Frankie was one of the founders. Needless to say, Frankie was the quintessential Thomian Leader. He helped foster and grow the Old Boy movement in Melbourne and gave not only his time but significant amounts of his own money to help further the cause and bring Thomians together. As President, Frankie was the driving force behind the OBA and its many social events. And in those early days, together with the likes of David Varney, Bandulal Molligoda,

Delwyn Lappen, we took the Annual Thomian Ball from suburban Town Halls with BYO grog in Eskys to Black Tie Dinner Dances at places like the Hyatt on Collins. Apart from our Thomian OBA connections and interactions, I enjoyed being with Frankie on several Rugby trips both in Australia and overseas. The Hong Kong 7’s and on several World Cup Tours. Frankie was a passionate Wallaby supporter, and his incredible knowledge of the game was insightful. We had many post-game chats, some at his home in Mulgrave (Melbourne Tests) and a great many at the Sydney home of our great friend Sydney Barrister the late ‘Sandy ‘Sandarasagara. Sandy’s house was the meeting place for all. Sandy’s mates from the Sydney Bar, several ex-Aussie Rugby people and of course, the Who’s who of Sri Lankan Rugby. Noel Brohier, Mohan Sahayam, Ivor Brohier, Tony Rankin, Geoff Weinman, Rodney Ingleton, Dilip Kumar, just to name a few, were always present. Needless to say, the wine, beer and scotch flowed freely well into the night, and Rugby story’s got more prolonged, and so did the singing…..Frankie was at the forefront of all this, and
who will forget his “Brother Sylvester song, a Havies favourite. Frankie David was an outstanding human being, true Leader and highly respected Thomian. Vale Frankie David……Esto Perpetua

Maurice Fairweather

Frankie and I were more often than not in the same class through College. One very fond recollection of his ‘generosity’ was really a very small gesture but clearly demonstrated his thoughtfulness. We sat at adjoining desks in the front of the class in Upper 6 B. I forget who the master was, but I suspect it was the ‘formidable’ (for want of a better word??) Bada Perera. It was the first period after lunch where I was a boarder (constantly hungry) to share Frankie’s lunchtime treat. He would buy a 5 ct packet of Seeni Kaddalay (for those who remember that delicacy??)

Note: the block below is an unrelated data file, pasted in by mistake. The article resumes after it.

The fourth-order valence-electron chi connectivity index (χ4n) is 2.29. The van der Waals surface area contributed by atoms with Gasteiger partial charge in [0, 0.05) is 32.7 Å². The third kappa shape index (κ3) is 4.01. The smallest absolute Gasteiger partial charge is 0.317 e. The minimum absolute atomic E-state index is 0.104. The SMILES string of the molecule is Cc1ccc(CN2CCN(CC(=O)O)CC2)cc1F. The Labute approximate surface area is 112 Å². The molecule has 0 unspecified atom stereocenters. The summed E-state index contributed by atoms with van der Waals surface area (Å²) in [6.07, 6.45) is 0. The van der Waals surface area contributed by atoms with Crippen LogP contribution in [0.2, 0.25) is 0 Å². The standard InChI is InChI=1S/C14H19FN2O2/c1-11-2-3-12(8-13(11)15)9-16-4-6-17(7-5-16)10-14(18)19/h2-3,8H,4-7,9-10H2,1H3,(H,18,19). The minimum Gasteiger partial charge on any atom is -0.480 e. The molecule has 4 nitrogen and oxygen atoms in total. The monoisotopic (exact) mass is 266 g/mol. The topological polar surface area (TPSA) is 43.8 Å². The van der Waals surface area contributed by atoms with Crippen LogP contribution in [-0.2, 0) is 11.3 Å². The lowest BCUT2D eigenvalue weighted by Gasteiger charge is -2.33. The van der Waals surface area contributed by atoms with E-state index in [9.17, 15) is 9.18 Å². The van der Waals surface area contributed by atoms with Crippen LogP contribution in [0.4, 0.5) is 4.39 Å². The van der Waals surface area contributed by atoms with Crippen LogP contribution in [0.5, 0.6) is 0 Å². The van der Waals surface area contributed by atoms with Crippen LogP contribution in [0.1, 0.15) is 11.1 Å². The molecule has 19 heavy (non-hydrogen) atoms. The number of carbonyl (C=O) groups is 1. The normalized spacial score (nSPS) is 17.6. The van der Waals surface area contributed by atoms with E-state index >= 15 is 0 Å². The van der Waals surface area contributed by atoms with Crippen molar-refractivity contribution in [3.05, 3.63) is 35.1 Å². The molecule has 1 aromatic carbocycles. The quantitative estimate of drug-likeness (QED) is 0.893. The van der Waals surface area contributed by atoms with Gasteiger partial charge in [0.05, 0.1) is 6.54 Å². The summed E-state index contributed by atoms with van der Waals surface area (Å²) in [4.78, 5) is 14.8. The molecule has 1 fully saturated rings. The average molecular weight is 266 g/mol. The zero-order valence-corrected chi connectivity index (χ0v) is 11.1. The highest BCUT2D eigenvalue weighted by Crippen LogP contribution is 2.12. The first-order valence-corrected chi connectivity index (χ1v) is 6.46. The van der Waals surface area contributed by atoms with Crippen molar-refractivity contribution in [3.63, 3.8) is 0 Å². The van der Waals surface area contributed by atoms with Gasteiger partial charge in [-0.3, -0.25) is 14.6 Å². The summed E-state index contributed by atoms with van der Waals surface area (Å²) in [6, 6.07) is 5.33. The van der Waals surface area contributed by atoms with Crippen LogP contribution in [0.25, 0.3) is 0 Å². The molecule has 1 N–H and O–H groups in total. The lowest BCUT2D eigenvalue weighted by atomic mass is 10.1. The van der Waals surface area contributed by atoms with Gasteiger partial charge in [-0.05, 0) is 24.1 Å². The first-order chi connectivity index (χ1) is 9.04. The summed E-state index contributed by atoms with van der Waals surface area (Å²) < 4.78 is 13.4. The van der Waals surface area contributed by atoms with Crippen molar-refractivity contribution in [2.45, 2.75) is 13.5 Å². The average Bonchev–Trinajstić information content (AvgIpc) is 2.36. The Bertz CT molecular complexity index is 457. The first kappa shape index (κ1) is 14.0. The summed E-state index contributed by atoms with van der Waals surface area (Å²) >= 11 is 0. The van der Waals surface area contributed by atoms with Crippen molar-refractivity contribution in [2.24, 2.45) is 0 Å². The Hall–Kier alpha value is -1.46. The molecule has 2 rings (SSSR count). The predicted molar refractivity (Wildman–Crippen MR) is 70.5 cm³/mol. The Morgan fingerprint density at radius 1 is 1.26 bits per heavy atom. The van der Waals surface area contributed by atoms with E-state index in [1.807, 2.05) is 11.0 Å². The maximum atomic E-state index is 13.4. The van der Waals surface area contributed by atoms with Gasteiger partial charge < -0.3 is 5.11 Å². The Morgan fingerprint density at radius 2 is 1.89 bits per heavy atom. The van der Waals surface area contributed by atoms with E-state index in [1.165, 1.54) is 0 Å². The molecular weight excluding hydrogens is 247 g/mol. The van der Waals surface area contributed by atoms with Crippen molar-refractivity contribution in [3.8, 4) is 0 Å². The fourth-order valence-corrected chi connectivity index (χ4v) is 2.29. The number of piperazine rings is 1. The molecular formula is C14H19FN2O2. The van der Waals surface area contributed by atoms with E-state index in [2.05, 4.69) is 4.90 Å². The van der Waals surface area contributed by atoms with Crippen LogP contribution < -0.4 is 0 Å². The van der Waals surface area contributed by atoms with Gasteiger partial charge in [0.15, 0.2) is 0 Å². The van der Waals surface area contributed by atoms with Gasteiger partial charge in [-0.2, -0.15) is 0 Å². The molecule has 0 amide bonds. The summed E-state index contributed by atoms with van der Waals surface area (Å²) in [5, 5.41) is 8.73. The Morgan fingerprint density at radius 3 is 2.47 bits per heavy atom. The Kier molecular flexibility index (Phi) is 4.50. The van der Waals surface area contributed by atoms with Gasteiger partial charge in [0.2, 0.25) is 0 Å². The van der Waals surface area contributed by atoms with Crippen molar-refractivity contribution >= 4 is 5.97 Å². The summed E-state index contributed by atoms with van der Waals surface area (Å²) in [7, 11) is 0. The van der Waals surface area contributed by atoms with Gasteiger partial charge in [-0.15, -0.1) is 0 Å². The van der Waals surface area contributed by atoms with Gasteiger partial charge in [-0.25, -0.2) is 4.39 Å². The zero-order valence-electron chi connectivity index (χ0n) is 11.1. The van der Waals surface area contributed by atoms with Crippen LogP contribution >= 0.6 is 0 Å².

The 5 ct gotthay contained about 15/20 bits…and FD would surreptitiously divide it equally and give me half. Through the 40-min period…we would obviously, without the master who sat right in front seeing us…separate the outer sugar skin from the pod and very slowly eat it..followed by the pod.

We were able to drag out this treat right for the whole 40 mins of class. He could easily have eaten it during the lunch interval but chose instead to share Later on, after we left College, I started to play Rugger (as we called it)…for The Havelocks. In one match, I was tackled from behind by a tough guy of Chinese extraction called Toopee (No names, no pack drill…caaaaaaaaaaause he is still with us!). The end result was a popped Clavicle bone. I had never heard of
such an injury and, of course, couldn’t continue to play. So there was I with a bone under the skin sticking out. I
couldn’t ride my bike back, so I was taken back to where I was boarded, spending a painful and uncomfortable night. The following day (Sunday), Frankie rides up on his bike…puts me on his pillion and takes me to see Dr Benny Chapman, a Havies stalwart. Benny diagnosed the problem and arranged for me to visit the General Hospital OPD ( I think we called it)…The department head was another Havies member… so the treatment was fast-tracked. Frankie came home and took me to the hospital for treatment on Monday. I can’t recollect what excuse he had given for cutting work at CCC to see to my needs. As he rode a bike to work along the Galle Road, he would stop for anyone he recognised and give him a lift. 

Chris Lawton Snr.

He was that rare individual, a man of contradictions: quiet and humble in demeanour and yet, made his presence known and felt: diminutive in stature and yet, excelled himself in a sport which demanded brawn: firm and decisive and yet, patient and compassionate. This was the Frankie David I had the great pleasure and joy of being associated with for nearly fifty years.

Reflection of a Thomian LegendA Thomian to the very core, I realised within a few days of the start of our friendship that I had the privilege of working with someone whose greatness lay in his humility. He was not a distinguished scholar or sportsman as some of his contemporaries were, but the essence which endeared him to his numerous colleagues was his patience to listen and be heard. He did have his minor faults, but they were harmless and cleared away with the tide of the following day in the main.

The STC. OBA in Melbourne is very fortunate that the Presidents and Executive Committees served in its management with diligence and loyalty from its inception. Frankie was no different, except that there was exceptional Teamwork throughout his time. He took them all in the final analysis, the rare bouquets, and the frequent brickbats! Rest in peace with your loved ones, my friend. ESTO PERPETUA